Chris McDaniel plans to hold Wednesday rally, amid Senate run intrigue

Feb 27, 2018
  • By Sean Sullivan, Robert Costa
  • The Washington Post
Rogelio V. Solis/AP
In this Tuesday, March 7, 2017, file photo, state Sen. Chris McDaniel, R-Ellisville, speaks about one of his amendments during a floor debate in the Senate chambers at the Capitol in Jackson, Miss. McDaniel is hinting strongly that he will challenge U.S. Sen. Roger Wicker in the 2018 U.S. Senate race.

A conservative insurgent pushed the Republican Party closer to another explosive war with itself by positioning himself Monday to launch a campaign for the Senate. 

Mississippi state Sen. Chris McDaniel announced that he would hold a rally on Wednesday — a platform he could use to announce a bid for either of the two Senate seats he has been eying. 

"I'm going to be holding an event and I think you can probably read between the lines as to why I would be holding an event," McDaniel said, hinting at an announcement without explicitly saying what it would be. 

The possibility of a challenge against Sen. Roger Wicker, or perhaps a bid for Sen. Thad Cochran's seat, put party officials on edge. Hours ahead of his comments, which came in a Facebook Live event Monday, speculation was rampant among Republicans about what he would say. 

Some predicted he would take on Wicker. Others ventured he might target Cochran. Even those closest to him were reluctant to make concrete pronouncements about his plans. 

Whatever McDaniel decides is likely to have a direct impact on the Republican Party well beyond the state's borders. His hostilities toward party leaders have made him a threat to the establishment. His far-right views have spurred fear among some GOP leaders that he is a liability in the general election.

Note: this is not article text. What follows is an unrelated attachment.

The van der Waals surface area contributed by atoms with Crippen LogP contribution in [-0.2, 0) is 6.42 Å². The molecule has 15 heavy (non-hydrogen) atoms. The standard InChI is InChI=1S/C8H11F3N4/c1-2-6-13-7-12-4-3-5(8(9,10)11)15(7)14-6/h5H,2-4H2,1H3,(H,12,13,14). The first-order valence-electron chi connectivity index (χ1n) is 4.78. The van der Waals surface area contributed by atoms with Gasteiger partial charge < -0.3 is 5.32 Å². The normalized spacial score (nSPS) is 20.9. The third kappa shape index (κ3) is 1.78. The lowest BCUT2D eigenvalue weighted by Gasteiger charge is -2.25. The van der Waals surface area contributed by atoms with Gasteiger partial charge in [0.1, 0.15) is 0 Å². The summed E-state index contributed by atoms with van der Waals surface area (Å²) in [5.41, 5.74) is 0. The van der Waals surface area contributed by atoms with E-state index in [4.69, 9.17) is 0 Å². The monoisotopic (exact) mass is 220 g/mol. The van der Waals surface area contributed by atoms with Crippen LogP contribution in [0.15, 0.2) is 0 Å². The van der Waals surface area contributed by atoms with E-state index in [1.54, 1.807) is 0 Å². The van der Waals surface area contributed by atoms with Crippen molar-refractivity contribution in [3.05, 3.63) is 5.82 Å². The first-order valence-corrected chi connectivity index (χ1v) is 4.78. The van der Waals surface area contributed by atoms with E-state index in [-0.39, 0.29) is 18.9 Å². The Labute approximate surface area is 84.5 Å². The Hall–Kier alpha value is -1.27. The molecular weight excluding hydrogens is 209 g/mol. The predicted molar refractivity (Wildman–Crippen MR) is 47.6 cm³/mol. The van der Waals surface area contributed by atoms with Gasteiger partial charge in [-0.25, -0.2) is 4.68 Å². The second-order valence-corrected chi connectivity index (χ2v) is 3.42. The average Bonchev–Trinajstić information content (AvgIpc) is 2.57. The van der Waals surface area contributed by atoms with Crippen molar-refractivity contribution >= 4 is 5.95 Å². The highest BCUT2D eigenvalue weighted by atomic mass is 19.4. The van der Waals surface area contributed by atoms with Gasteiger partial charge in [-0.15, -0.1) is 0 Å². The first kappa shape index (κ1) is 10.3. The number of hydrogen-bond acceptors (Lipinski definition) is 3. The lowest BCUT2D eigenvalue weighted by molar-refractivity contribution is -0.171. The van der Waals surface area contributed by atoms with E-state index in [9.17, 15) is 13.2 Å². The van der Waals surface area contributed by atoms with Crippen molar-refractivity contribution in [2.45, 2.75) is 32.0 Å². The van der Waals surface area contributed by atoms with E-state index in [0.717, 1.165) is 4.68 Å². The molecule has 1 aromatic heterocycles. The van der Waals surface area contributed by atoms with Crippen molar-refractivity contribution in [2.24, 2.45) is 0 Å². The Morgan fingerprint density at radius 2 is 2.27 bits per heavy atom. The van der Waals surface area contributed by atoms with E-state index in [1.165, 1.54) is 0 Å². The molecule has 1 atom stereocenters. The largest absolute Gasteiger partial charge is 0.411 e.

McDaniel has been plotting a return to the big stage since Cochran narrowly defeated him in 2014 in one of the nastiest Republican primaries in recent history. He has been looking at challenging Wicker, who is up for reelection this year, or Cochran, who is 80 and has suffered health problems. 

The deadline for candidates to file to run against Wicker in the GOP primary is Thursday. The incumbent has been preparing for a contested primary for months, stockpiling cash and aligning himself with Trump in an effort to appeal to conservative primary voters. 

On Monday, Wicker released two new television ads that allies noted were meant as warning shots against McDaniel. One features a state legislator who was supportive of McDaniel when he ran in 2014 but now backs Wicker. 

In his remarks on Facebook, McDaniel laid the groundwork for a campaign against the status quo in the GOP. He said he felt that "most conservatives feel that our party, the Republican Party, has lost its foundation." 

He added that he believes the party "is no longer rooted in something steady and something sure." 

McDaniel said his Wednesday event would be at Jones Junior College in his hometown of Ellisville, Mississippi.